Classic Car Cinema – George Humenik – THE BACK SEAT DRIVER
(Wherein we look at some lesser known movies and TV shows that featured classic vehicles)
THE LONG, LONG TRAILER
If you’re a fan of the old “I Love Lucy” TV show, vintage travel trailers and old Mercs (that’s Mercs as in Mercurys not Mertz as in Fred, the Ricardo’s neighbour on the TV show) you’ll get a kick out of this flick with the red-headed chick. Lucille Ball and Desi Arnaz basically repeat their TV characters in this film with a few changes. On TV they were called Lucy and Ricky; here they’re called Tacy and Nicky (must have taken hours to think up those names for the film ). On TV they were a married couple with Ricky a band leader (Babaluuu) and Lucy a house wife; here he’s traded in his baton for a slide rule and he’s a civil engineer (seriously?) and she’s his new bride. She talks him into buying an enormous 36 foot long travel trailer for them to honeymoon, live and travel in, while he goes to his various work locations. Numerous funny mishaps occur, things get wrecked, arguments ensue, make-ups follow . . . just like their TV show!
OK, so where do the classic cars come in? Well after buying the humungous trailer Nicky needs to buy a new car to tow it. He picks out a new ivory coloured 1953 Mercury Monterey convertible to do the job. We see a lot of this gorgeous car (fender skirts, white walled tires) throughout the film as it valiantly struggles to pull the behemoth of a trailer straining its 125 hp flathead V8 engine to the limit, while Nicky vigorously works the column shifter of its manual transmission. For those of you with eagle eyes, watch closely for the scary scene near the end of the film where Nicky and Tacy are driving and pulling their trailer up a steep, narrow mountain road (this was filmed on Whitney Portal Road on the way to Mount Whitney in California’s Sierra Nevada mountains). There are two brief shots of the car’s front end which reveal that the Merc was replaced by a similar looking 1953 Lincoln Capri convertible (the grille is clearly that of a Capri). The Capri was used in this scene as it had a more powerful engine (250 hp V8) that was needed to pull the trailer up the steep grades of the mountain roads. To make it look more like a Monterey the Capri’s chromed side spear was painted body colour and a phony spear was painted several inches above it.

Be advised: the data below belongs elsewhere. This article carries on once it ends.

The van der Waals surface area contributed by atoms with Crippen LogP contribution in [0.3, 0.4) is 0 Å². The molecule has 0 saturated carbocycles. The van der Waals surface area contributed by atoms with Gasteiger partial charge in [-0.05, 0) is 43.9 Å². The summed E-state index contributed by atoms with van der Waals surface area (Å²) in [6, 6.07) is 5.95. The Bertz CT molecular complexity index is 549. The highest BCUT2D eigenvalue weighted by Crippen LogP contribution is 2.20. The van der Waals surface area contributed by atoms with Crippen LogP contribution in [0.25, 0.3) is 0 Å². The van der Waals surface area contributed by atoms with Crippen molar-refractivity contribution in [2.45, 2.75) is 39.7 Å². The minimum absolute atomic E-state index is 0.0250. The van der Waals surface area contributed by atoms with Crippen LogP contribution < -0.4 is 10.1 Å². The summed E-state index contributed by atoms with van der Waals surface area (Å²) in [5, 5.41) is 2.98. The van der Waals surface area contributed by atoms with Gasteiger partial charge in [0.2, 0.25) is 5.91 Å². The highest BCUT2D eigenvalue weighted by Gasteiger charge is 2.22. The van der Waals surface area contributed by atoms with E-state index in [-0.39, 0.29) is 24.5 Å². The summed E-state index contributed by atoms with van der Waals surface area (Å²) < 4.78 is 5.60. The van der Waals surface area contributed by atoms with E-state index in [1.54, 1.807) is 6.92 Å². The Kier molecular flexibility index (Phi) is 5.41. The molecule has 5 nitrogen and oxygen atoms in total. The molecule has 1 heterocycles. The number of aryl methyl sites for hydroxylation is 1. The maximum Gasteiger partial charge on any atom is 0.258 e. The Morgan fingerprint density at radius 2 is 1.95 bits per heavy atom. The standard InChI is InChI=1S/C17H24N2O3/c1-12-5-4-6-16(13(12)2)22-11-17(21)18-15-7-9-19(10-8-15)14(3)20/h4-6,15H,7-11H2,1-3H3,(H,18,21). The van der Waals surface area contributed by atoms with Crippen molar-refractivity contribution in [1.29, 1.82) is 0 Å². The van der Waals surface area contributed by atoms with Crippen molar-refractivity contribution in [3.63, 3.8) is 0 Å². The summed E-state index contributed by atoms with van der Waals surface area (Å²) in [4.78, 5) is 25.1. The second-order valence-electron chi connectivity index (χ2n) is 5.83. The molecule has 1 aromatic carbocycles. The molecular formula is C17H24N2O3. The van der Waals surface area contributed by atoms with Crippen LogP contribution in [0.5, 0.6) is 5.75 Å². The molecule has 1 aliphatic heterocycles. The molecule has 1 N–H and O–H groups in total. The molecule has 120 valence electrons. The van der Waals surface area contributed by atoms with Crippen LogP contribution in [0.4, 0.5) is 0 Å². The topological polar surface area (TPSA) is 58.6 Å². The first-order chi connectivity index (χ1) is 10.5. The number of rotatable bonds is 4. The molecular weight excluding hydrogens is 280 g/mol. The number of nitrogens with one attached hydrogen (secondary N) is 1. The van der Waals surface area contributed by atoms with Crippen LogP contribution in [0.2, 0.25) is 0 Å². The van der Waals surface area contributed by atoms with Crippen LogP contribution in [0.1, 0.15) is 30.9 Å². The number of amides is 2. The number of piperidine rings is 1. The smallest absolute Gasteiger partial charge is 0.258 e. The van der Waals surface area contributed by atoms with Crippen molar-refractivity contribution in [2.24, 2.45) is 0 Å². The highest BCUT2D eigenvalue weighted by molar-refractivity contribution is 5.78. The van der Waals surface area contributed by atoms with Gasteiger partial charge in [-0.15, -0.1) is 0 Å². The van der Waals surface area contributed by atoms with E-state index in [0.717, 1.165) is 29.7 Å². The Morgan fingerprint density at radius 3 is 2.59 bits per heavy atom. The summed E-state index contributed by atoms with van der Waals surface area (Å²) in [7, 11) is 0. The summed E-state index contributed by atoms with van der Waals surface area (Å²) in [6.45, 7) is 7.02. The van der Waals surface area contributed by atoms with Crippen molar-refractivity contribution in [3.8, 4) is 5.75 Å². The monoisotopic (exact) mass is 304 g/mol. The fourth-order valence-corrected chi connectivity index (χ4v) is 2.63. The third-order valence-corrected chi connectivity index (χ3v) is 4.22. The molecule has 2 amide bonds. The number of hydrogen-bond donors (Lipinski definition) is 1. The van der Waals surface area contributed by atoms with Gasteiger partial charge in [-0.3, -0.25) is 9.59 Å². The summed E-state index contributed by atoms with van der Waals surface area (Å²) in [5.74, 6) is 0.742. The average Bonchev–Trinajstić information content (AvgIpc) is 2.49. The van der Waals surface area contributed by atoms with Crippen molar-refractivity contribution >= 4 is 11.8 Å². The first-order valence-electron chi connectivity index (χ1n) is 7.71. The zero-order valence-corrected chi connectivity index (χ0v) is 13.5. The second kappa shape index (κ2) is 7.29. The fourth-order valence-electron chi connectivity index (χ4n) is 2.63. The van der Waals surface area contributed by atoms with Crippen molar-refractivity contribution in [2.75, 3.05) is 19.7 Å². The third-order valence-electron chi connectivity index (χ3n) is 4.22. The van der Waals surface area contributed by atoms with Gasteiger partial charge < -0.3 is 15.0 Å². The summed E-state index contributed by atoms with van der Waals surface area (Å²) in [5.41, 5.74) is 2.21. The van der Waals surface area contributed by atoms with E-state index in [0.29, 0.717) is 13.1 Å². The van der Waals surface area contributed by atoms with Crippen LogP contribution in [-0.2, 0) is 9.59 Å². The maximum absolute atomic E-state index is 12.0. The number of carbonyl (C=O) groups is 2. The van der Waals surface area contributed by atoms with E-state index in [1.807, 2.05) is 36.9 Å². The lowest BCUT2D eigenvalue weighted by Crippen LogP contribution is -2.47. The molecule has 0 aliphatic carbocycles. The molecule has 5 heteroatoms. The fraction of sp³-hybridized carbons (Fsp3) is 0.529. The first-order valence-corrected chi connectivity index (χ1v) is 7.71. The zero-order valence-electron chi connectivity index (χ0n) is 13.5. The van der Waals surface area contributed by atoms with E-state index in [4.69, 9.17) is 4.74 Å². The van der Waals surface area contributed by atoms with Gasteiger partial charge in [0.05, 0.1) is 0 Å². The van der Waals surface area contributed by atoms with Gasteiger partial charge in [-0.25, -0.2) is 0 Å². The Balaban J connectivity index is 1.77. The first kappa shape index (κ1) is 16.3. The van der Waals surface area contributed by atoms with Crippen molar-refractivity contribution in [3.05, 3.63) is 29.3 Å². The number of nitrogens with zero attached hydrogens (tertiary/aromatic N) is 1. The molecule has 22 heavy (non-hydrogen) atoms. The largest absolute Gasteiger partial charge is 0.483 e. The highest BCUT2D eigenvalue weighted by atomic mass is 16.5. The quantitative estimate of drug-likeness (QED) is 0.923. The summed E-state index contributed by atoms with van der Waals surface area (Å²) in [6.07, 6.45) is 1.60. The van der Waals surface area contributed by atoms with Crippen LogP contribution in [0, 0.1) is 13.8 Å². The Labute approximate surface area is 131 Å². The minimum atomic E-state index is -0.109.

Montereys were manufactured by Ford’s Mercury Division for 22 years from 1952 to 1974. They were first introduced in 1950 as part of the Mercury Eight Series (model 72C) of high-end vehicles, but did not sell well. They underwent restyling and reengineering for 1952 and emerged as Mercury’s top model line. A really cool feature in the 1952-1954 Montereys is their dashboards, which have the heater and vent levers standing upright on a flat plane behind the steering wheel, like those found on a large airplane. An interesting production note is that a “Siren red” coloured 1953 Monterey convertible became Ford’s forty-millionth car produced. The Monterey name was resurrected briefly for use on Mercury’s minivans from 2004-2007.
MGM had its doubts about making this film, as they felt people might not want to pay to see Lucille Ball and Desi Arnaz in a movie when they could watch them at home on TV for free. However this colour film (made in 1953, released in 1954) directed by Vincente Minnelli (father of Liza and director of “An American In Paris”, “Gigi” and other hits) went on to be a big hit and became MGM’s highest grossing comedy film up to that time.
One of the funnier scenes in the movie has Tacy trying to prepare dinner in the trailer while Nicky is driving it over a bumpy road. A huge mess ensues. Another finds Nicky trying to back the trailer into Tacy’s aunt’s driveway, destroying her prized rose garden and veranda in the process. Then there’s the mountain road scene where the overloaded trailer almost topples over a steep cliff. Funny and scary!
About the trailer. Today the average length of a travel trailer is about 20 feet. Watching this film I figured the long, long trailer was just a hollow prop. However, it was the real thing! The 36 foot long yellow and silver travel trailer, which weighed over three tons, was a 1953 New Moon model made by The Redman Trailer Company of Alma, Michigan (some models were as long as 42 feet . . . that’s getting near tractor trailer size). New Moon trailers sold for $5,345 US back then (about $52,000 US in today’s dollars). The interior of the trailer was modified a bit for the film. Specifically it was given a sunken living room floor so Nicky could do a pratfall when he first entered it and a furnace located between the front door and kitchen was removed. The popularity of the movie resulted in a surge in sales of travel trailers and in 1954 Redman came out with an honourary “I Love Lucy” model. I find it amazing that anyone would have had the courage to hitch up one of those dinosaur-sized trailers to the back of their mid-fifties vehicles and gone happily cruising down the highway singing “Breezin Along With The Breeze” as Nicky and Tacy do in this movie. Can you picture yourself pulling into one of today’s cramped self service gas stations with one of these? The back end of the trailer would probably still be out in the street blocking traffic as you filled up!
Daughter Lucie Arnaz says her parents kept the trailer at their home after the film and she and her brother used it as a children’s playhouse. Its whereabouts today is unknown.
This film has some funny bits and some slick classic vehicles in it. I’ll give it 2.5 hubcaps out of a possible 4.